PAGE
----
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Is this broken or wot?

 
 
Robert Samelson
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      02-13-2012
unsigned x = 0;
if(x-- < 4)
printf("foo\n");
else
printf("bar\n");

GCC for Data General Aviion 5000 (an 88000 machine) will convert this
into:

unsigned x = 0;
if(--x < 3) ....

in the assembly.

This seems broken if x == ~0.
 
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Willem
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      02-13-2012
Robert Samelson wrote:
) unsigned x = 0;
) if(x-- < 4)
) printf("foo\n");
) else
) printf("bar\n");
)
) GCC for Data General Aviion 5000 (an 88000 machine) will convert this
) into:
)
) unsigned x = 0;
) if(--x < 3) ....

That doesn't look like assembly to me.
I assume this is your 'decompiling' of the actual assembly instructions.
It means that there either is a fault in the compiler's compilation, or
in your decompilation. Without information on what the actual assembly
instructions are, it's hard to say which it is.

) in the assembly.
)
) This seems broken if x == ~0.

You should test what the actual output from the code is, to see if it
does what it's supposed to.


SaSW, Willem
--
Disclaimer: I am in no way responsible for any of the statements
made in the above text. For all I know I might be
drugged or something..
No I'm not paranoid. You all think I'm paranoid, don't you !
#EOT
 
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Barry Schwarz
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      02-13-2012
On Mon, 13 Feb 2012 18:53:49 +0000 (UTC), Robert Samelson
<(E-Mail Removed)> wrote:

>unsigned x = 0;
>if(x-- < 4)
> printf("foo\n");
>else
> printf("bar\n");
>
>GCC for Data General Aviion 5000 (an 88000 machine) will convert this
>into:
>
> unsigned x = 0;
> if(--x < 3) ....
>
>in the assembly.
>
>This seems broken if x == ~0.


As long as the code produces the correct response for any initial
value of x, why would you think it broken? For x initialized to 3, 2,
or 1, it should print foo. For all other others it should print bar.
Do you have results that show otherwise?

--
Remove del for email
 
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James Kuyper
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      02-13-2012
On 02/13/2012 03:14 PM, Barry Schwarz wrote:
> On Mon, 13 Feb 2012 18:53:49 +0000 (UTC), Robert Samelson
> <(E-Mail Removed)> wrote:
>
>> unsigned x = 0;
>> if(x-- < 4)
>> printf("foo\n");
>> else
>> printf("bar\n");
>>
>> GCC for Data General Aviion 5000 (an 88000 machine) will convert this
>> into:
>>
>> unsigned x = 0;
>> if(--x < 3) ....
>>
>> in the assembly.
>>
>> This seems broken if x == ~0.

>
> As long as the code produces the correct response for any initial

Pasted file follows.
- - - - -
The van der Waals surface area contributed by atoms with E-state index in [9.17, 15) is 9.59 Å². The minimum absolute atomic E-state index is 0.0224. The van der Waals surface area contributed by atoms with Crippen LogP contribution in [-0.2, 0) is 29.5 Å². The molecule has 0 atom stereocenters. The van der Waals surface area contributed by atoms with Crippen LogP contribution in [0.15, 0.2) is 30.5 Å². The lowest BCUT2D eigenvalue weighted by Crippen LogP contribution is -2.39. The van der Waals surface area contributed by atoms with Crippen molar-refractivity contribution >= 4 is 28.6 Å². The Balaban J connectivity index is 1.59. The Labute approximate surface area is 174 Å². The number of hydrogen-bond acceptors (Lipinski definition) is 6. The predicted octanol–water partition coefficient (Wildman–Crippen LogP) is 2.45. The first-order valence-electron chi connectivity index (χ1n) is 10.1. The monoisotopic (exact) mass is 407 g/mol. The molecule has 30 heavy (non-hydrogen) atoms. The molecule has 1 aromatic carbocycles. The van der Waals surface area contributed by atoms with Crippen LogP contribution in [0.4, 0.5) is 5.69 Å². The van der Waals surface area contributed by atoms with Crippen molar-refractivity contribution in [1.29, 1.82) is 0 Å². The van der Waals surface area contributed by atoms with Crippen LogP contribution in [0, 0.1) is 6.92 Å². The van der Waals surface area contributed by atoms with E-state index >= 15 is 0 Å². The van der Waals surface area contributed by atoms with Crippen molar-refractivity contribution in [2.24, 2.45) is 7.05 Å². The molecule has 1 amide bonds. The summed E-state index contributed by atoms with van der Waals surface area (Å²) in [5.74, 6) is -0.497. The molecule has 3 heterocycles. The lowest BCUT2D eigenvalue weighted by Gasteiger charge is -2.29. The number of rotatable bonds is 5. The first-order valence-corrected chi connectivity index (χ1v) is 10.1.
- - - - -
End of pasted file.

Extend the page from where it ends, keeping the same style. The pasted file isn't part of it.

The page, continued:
> value of x, why would you think it broken? For x initialized to 3, 2,
> or 1, it should print foo. For all other others it should print bar.


No, for x initialized with 0 (as shown), the original C code should
print "foo\n", not "bar\n". What you've described corresponds to the
second sample of C code. That difference is why the rewrite would be
incorrect.

 
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Keith Thompson
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      02-13-2012
Robert Samelson <(E-Mail Removed)> writes:
> unsigned x = 0;
> if(x-- < 4)
> printf("foo\n");
> else
> printf("bar\n");
>
> GCC for Data General Aviion 5000 (an 88000 machine) will convert this
> into:
>
> unsigned x = 0;
> if(--x < 3) ....
>
> in the assembly.
>
> This seems broken if x == ~0.


It's broken if and only if the program produces incorrect output. C
code specifies behavior, not machine code.

--
Keith Thompson (The_Other_Keith) http://www.velocityreviews.com/forums/(E-Mail Removed) <http://www.ghoti.net/~kst>
Will write code for food.
"We must do something. This is something. Therefore, we must do this."
-- Antony Jay and Jonathan Lynn, "Yes Minister"
 
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Malcolm McLean
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      02-13-2012
On Feb 13, 6:53*pm, Robert Samelson <(E-Mail Removed)> wrote:
> unsigned x = 0;
> if(x-- < 4)
> * * * * * * * * printf("foo\n");
> else
> * * * * * * * * printf("bar\n");
>
> GCC for Data General Aviion 5000 (an 88000 machine) will convert this
> into:
>
> * * * * unsigned x = 0;
> * * * * if(--x < 3) ....
>
> in the assembly.
>
> This seems broken if x == ~0.
>

Yes, it will fail, because of wrap round. If it prints "bar" than this
is a compiler bug.
 
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Bl0ckeduser .
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      02-14-2012
I was convinced once that gcc generated wrong code
because my program ran differently on two machines.

But further inspection revealed that I was using the %
operator on a zero operand.
 
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